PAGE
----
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Electric wheels

Megan Wennberg browses for business news.


Scooter Commuter opened Saturday at 1589 Dresden Row. The store is stocked with electric scooters, bikes, trikes, remote-control golf trolleys, wheelie sneakers and gas-powered skateboards and roller blades. “I’m just looking at the environment as a big concern, and people are looking for more economical ways to commute, feeling the effects of the high gas prices,” says owner Dwayne Fraser. “Everywhere else you go in this world, everybody’s driving scooters, and it’s about time that we got there. We’re behind.” Fraser’s scooters all come with a charger and AC battery that can be plugged into any normal outlet. Charging takes about six hours and will last for around 50km. Fraser himself doesn’t drive a scooter at present—“I live way out in Clayton Park, but if I lived in this area I definitely would”—but believes his scooters are ideally suited to downtown professionals and students alike. “I plan to keep low and sell in volume and make people happy that they get a good product at a low price,” he says.

Getting freaky in Bedford

Freak Lunchbox plans to open a new location in the Sunnyside Mall by September 1. Since its creation in 2001, Freak Lunchbox has “become the mecca for all things sugar in Halifax,” and co-owner Jeremy Smith looks forward to spreading sweetness across the basin. “We really want to make it so there’s a reason for people to visit both stores,” says Smith.

“There’s going to be the same love, obviously, the same attention to design and everything, but we are trying to make some unique differences.” Differences will exist in terms of both design and product stocked (a larger Jelly Belly section is planned for Bedford), but “we’re keeping with the circus side-show freak scene,” says Smith. “We wouldn’t want to mess with that, we’re not all of a sudden going to get all chi-chi.” As for the store’s five years of success on the peninsula, Smith says it’s all about the love. “We really love what we do and I think it really comes across when people walk in. I think the excitement sort of catches on…. And obviously the candy is a very easy sell.”

Silky transition

Silver Silk opened a new location at 1781 Upper Water on May 7. The silk garment, material, scarf and jewelry shop’s original location at 6417 Quinpool is still open, but owner and manager Ping Yip hopes to close it by the end of July. “I will move completely from Quinpool Road to Upper Water Street because I’m alone, and I find it’s really hard to manage two places. I’m doing it, and I find it really exhausting,” says Yip. “I was thinking , but after a month’s operations I can’t be too ambitious.” Yip looks forward to attracting more tourists at Silver Silk’s waterfront location and hopes her former clients will come find her on their lunch breaks. “The cruise ship people in general just go to that area, they don’t go up to Quinpool Road,” she says, “and most of my customers at Quinpool told me they work downtown, so it may be easy for them to go there during lunchtime.” Her storefront on Quinpool is now available for lease.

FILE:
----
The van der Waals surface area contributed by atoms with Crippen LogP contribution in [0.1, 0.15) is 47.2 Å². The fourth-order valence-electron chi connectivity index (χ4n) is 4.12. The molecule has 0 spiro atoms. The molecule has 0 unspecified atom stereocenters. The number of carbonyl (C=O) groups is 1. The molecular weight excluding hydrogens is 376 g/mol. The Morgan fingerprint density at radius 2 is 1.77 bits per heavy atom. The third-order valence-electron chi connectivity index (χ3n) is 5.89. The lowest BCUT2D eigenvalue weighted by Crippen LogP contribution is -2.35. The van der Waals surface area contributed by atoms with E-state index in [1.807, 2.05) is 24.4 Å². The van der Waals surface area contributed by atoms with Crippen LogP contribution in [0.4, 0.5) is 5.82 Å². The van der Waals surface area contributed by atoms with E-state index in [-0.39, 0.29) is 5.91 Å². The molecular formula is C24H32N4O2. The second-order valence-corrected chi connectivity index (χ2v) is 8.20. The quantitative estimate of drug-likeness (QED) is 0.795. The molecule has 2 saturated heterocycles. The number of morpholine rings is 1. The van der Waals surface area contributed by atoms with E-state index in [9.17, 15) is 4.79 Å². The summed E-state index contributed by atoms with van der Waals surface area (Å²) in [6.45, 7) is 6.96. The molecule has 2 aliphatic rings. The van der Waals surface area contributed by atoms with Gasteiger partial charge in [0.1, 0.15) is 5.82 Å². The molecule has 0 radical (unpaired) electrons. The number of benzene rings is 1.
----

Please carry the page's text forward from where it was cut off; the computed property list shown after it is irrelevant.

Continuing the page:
North meets East

The Samosa Hut opened in late March at 5783 Charles. Formerly located at 2731 Robie, the take-out restaurant/grocery store changed its name following the move to Charles, but the business remains the same. “We do the same,” says Naresh Pasupulati, husband of owner Rekha Pasupulati, “groceries and restaurant.” The menu consists of East Indian dishes such as meat and vegetarian curries, rice, naan and “samosas are our specialties. Fresh samosas are available most of the day,” says Naresh. Following the move, Naresh estimates The Samosa Hut has kept roughly 80 percent of its former customers, but says the business has since gained many new customers from the surrounding neighbourhood. “They’re very excited,” says Naresh, “they told me that it’s the best Indian food they’re getting now. And now they don’t have to go downtown because they can get it in their own area.”

Politically inclined

Blom Signs of Lakeside is one of several sign printing businesses profiting from this spring’s provincial election. Blom, and others like United Sign of Dartmouth and Fine Line Silkscreening of Musquodoboit Harbour, are responsible for all the colour-coded candidate signs that have sprung up in windows, front lawns, farmers’ fields and busy intersections across the province in the past few weeks. Elections are a boon to such businesses, and “we always employ extra people for that time,” says Scott Blom, Blom Signs’ production sales manager. As for political affiliation, “we work for pretty well anybody,” says Blom. “The money’s the same colour whether it’s blue, orange, red…it doesn’t much matter to me.” Blom is not as heavily involved in the election printing business this year as in the past, printing only 5,000 saigns for a few select candidates. “This election I’ve been really busy on other things, so I didn’t do a whole big pile of it this time around,” says Blom, but he adds, “I’ve done the whole province numerous times on different political events, so you know, you’re talking 60,000 pieces.”

Bowled over

The Candy Bowl at 6466 Quinpool is closed, leaving a sad gap in Quinpool’s smile where its sweet tooth used to be.

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